Incubation
tests in which the heat processed products are kept at a specific temperature for a specified period of time in order to determine if outgrowth of microorganisms or other problems occur under these conditions.
Inspection areas
for the purposes of the Section 3.2.2 of this document dealing with lighting requirements, any point where food products or containers are visually inspected or instruments are monitored.
Labelling instructions
details required on the label and in the product description document as per the Consumer Packaging and Labelling Act & Regulations, or applicable labelling sections in other Acts and Regulations enforced by the CFIA.
List of ingredients
a listing of ingredients and components (ingredients of ingredients) of a food product, listed in descending order of their proportion by weight.
Lot
the amount of product of a specific container size, product style and code produced by a food establishment during a specified period of time.
Low acid food
a food, other than an alcoholic beverage, where any component of the food has a pH greater than 4.6 and a water activity greater than 0.85.
Monitoring
a planned sequence of observations or measurements to assess whether a CCP (or other activity) is under control.
Origin of product
for the purposes of the Product Information described in Section 1.1.1, the country in which the product was manufactured or grown.
Packaging material
the type of container in which the product is packaged (e.g., glass, wood, plastic, cardboard).
Product specifications and characteristics
for the purposes of Section 1.1, Product and Shipment Information/Specification Product Description, including the Shipment Information sub-section, those features that characterize the product by identifying safety and quality risks, and handling and storage requirements. Examples include frozen foods, canned foods, low-acid canned foods, acidified-low-acid-canned foods, marinated foods, foods with > 4.3 pH., foods packed in 6% sugar or packed in light syrup, etc.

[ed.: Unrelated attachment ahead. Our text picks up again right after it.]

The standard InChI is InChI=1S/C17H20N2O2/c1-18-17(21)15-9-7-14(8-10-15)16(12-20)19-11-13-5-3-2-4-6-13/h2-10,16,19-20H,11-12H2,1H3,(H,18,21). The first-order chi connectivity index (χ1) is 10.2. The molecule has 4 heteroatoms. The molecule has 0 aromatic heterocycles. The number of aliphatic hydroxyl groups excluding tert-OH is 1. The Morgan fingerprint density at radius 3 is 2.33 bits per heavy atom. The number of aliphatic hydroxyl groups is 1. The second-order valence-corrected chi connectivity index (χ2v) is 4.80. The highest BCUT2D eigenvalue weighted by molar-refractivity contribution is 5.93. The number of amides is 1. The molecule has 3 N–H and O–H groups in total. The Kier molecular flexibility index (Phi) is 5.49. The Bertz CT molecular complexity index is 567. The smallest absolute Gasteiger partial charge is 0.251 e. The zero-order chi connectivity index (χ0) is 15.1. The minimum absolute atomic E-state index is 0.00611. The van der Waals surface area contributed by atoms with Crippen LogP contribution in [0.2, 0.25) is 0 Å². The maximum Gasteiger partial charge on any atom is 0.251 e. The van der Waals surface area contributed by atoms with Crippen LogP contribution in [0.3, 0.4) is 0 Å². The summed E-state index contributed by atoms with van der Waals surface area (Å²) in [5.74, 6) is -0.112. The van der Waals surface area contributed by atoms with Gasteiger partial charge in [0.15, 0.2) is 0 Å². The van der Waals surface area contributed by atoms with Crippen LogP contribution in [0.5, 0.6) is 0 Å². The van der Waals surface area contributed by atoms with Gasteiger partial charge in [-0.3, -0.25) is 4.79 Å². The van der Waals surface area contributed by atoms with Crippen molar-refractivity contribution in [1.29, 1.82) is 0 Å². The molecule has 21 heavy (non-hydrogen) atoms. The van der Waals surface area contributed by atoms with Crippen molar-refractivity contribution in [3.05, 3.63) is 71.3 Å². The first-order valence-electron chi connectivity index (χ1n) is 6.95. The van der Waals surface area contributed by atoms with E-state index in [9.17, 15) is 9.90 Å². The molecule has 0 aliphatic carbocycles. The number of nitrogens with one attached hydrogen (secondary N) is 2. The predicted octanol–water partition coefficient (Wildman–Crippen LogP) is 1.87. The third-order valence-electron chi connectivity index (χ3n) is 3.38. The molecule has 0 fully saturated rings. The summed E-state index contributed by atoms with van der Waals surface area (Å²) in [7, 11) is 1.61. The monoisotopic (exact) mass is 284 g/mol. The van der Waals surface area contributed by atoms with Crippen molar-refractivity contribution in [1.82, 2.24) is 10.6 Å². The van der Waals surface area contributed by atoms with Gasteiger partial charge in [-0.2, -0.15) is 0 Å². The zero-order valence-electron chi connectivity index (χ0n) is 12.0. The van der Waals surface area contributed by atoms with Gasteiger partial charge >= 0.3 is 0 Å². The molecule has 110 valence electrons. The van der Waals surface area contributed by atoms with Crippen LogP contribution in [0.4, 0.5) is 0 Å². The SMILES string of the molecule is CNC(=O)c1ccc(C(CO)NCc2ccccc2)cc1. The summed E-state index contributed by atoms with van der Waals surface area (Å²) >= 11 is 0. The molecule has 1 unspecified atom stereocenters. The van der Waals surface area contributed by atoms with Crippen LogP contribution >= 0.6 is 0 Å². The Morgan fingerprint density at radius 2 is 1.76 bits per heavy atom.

Product description
the defining characteristics of a product that enables its identification.
Product name
the common name of the food as set out by the Food and Drug Regulations: a) the name of a food printed in bold name type in the Food and Drug Regulations; b) the name prescribed by any other Regulations; or c) if the name is not so printed or prescribed, the name by which it is commonly known. Examples include: canned apple sauce, milk chocolate, whiskey, bottled water, (naming the fruit) juice, frozen mixed vegetables, dried kidney beans, etc.
Product specifications
are the measurable levels and tolerances of characteristics which influence the level of risk associated with each product.
Product variety
the specific type of the commodity (where applicable), such as Macintosh apples, 1/a pears.
QMS
Quality Management System - one of the six principles outlined in the CFIA Import Policy document.
Recall: periodic testing
internal activities conducted on a periodic basis to verify the capability of the importer to rapidly identify and control a given lot of product. These activities do not necessarily require the importers to contact customers.
Records
for the purposes of this document, observations and measurements recorded by an importer and a manufacturer to determine adherence to critical limits or other specified requirements for critical factors or critical control points.
Health Risk
an estimate of the likelihood of the occurrence and the likely magnitude of the consequences of an adverse event to animal or human health in the importing country during a specified time.
Spoilage
a process whereby food is rendered unacceptable through microbiological or chemical reaction.
Vendor
for the purpose of this text, vendor is equivalent to supplier.
Vendor certification
the process of acceptance of incoming materials that does not rely on 100% inspection of incoming lots. The importer conducts a series of events prior to receipt of the material that ensures the material meets the required specification.
Verification
examination of the accuracy, correctness or effectiveness of validated processes or process controls through testing, investigation or comparison against a standard.